And looked through Rob’s friends so I could add some to my
proof of popularity friends list, and a thought occurred to me: jealousy has never been a problem with us.
I thought about my other relationships – like the one that lasted seven years (on and off), and the very short but very poignant one that abruptly ended around the same time I met Rob – and it dawned on me that I’d always been quick to feel inferior to other women. Maybe it was because I grew up with a dad that always cheated on my mom, so I saw other women as competition. Maybe it was because, in my house, there was an unspoken rivalry between my mother and I for my father’s attention (which he provoked). Maybe it was because I was a victim of the “ugly duckling complex.” Maybe I just like feeling fiery. Whatever the reason, I vividly recall accusations flying through windows, out of doorways, into telephones; my screaming, his screaming (no matter who “he” was), our mutual suspicion and paranoia and general immaturity…
And I remember the suspected “other women”, all of them runway models in their own right, strutting down New York City streets like they belonged on Parisian catwalks, darkened eyes, full lips, and bodies that belonged to women named Naomi and Cindy and Christy and Elle and Stephanie and Linda and Claudia. This was my competition.
I killed time on Facebook, thinking about the future, realizing that if Rob really moved here in a few months and we managed to live together on the other side of the world, my entire life would be planned out. We’d get married, have more kids, become nurses while pursuing our dream careers, travel, buy real estate, be boring old people with exciting stories to tell from our younger years. And none of that jealousy would be there. All of that intensity, the need for white-hot arguments about insignificant others, the torturous pangs of envy that we could fling like arrows at each other, the haughty angst and hot make-up sex – none of it would be as it was before, with those other men.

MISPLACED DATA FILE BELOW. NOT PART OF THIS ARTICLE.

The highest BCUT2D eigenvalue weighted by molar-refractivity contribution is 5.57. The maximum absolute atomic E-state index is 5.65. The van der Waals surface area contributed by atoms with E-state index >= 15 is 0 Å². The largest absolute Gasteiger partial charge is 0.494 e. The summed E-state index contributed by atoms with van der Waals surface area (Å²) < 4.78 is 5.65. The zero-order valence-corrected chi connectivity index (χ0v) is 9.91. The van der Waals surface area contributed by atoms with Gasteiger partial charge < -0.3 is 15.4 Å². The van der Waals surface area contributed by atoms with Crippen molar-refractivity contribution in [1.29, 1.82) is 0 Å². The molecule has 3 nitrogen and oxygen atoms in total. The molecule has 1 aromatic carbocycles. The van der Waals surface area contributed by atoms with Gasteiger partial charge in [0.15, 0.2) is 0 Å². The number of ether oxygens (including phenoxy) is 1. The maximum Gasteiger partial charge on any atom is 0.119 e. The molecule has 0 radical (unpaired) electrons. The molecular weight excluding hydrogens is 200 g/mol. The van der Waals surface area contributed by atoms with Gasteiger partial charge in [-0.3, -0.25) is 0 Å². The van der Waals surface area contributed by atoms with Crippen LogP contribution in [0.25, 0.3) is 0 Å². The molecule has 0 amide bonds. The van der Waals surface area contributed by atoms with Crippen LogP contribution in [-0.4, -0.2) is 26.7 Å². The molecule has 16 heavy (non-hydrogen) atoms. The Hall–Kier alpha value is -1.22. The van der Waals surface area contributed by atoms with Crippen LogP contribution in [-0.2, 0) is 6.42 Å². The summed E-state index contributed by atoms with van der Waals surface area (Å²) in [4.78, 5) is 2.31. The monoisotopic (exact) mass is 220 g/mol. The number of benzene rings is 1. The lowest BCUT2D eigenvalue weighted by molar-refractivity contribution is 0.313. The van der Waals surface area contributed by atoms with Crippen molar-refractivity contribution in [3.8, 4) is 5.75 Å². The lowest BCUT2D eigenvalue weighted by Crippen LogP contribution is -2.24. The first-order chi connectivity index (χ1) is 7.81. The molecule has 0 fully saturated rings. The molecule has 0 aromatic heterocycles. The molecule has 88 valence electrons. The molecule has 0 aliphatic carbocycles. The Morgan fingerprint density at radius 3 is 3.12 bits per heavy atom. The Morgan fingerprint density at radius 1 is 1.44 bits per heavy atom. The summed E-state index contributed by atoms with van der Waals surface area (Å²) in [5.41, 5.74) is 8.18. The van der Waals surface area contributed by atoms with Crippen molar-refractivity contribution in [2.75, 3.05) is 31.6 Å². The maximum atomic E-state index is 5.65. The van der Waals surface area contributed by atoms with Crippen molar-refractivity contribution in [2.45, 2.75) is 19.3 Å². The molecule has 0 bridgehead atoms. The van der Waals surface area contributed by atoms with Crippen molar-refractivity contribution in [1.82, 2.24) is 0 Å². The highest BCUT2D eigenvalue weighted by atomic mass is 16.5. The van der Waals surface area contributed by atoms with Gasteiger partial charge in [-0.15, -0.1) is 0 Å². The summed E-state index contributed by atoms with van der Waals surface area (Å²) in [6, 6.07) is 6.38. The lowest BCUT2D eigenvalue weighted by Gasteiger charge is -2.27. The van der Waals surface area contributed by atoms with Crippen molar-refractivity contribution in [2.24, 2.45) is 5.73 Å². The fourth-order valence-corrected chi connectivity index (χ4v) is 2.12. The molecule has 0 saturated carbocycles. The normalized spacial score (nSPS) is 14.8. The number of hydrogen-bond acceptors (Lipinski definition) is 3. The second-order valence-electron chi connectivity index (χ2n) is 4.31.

Now we argue about the banal and the mundane: not just who did what and why, but also are we right for each other? Does the fact that we don’t see eye to eye about the most fundamental of issues mean that we’ll eventually get tired of having to settle for not understanding each other? Is our relationship worthy of the rest of our lives? Are any relationships worthy? What if we do this, follow our guts, seize the moment, promise to love, protect, cherish, respect, and obey each other, and then realize that it was all because of a momentary blip of confusion, or of inexact emotion, or of misplaced affection? We argue because I have doubts, because I have complaints, because I have desires that I fear will never be fulfilled because Rob is Rob and I am attaching myself to him, ball and chain.
But then again, something tells me I’ll always feel this way. No matter who I promise myself to. No matter how perfect he is for me, on paper, in real life, or where it counts. I’ll always have doubts. Because love has never been easy for me, and relationships have always been temporary. Because I don’t know how to be happy. Because I’m not sure about the important abstractions: love, trust, and loyalty. They are all colors bleeding into their opposites, too closely related to their antitheses to mean anything definitive or real.
At least I know I’ll never be jealous of any of Rob’s friends. He’s related to all the attractive ones.